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Tag Archives: The West Wing
I started watching The West Wing as part of a trade. I agreed to watch the show, one of my wife’s favorites, as long as we would alternate with episodes of Star Trek: The Next Generation, one of mine. And while the pairing seems odd on the surface, the shows have a surprising amount in common. Both center around a clear leader, supported by a cadre of his most trusted advisors, each with their own relevant backgrounds and specialized roles. In both series, a typical episode features the team facing what amounts to a crisis of the week, buoyed by loose arcs and character development, using these stories to comment on politics and society.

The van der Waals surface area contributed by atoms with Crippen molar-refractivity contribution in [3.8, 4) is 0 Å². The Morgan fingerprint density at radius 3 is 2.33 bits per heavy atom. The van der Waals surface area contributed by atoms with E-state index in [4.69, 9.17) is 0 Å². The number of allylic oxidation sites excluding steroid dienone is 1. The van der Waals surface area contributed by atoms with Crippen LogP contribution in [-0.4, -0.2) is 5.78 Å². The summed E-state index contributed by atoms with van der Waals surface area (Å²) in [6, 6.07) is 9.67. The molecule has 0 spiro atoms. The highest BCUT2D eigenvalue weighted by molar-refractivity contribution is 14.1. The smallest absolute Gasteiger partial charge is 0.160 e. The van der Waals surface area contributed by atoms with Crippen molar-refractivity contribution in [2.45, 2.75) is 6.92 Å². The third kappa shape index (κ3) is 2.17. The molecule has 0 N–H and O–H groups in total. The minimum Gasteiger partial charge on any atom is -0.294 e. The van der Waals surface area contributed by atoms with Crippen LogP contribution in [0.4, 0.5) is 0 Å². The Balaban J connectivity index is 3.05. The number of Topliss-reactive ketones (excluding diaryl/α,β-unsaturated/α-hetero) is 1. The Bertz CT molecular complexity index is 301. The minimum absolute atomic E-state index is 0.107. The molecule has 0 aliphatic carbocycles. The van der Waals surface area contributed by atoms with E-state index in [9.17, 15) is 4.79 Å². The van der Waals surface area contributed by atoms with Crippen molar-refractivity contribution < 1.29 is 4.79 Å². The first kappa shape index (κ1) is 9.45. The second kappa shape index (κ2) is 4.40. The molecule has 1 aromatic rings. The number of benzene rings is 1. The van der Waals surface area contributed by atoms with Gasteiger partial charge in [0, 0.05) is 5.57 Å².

I grew to truly enjoy The West Wing, but it also hit some of the same speed bumps that its space-bound counterpart did. While I suspect that I will always be more partial to Star Trek: The Next Generation, as it’s buoyed by the affection and nostalgia of youth, the show is not beyond criticism. One of the series’s most glaring flaws was mandated by the father of Star Trek himself, Gene Roddenberry. In Next Generation’s early years, Roddenberry forbid the show’s writers from having the main characters meaningfully disagree or genuinely argue with each other. Sure, there could be the occasional spirited debate, but it was all conducted with an undercurrent of collegiality and mutual respect. All real conflicts and threats were required to be external. That dictate was part of Roddenberry’s central vision for his “wagon train to the stars” universe. He wanted to present an optimistic view of the future, where mankind had evolved beyond such trivialities as money or prejudice or petty disagreements.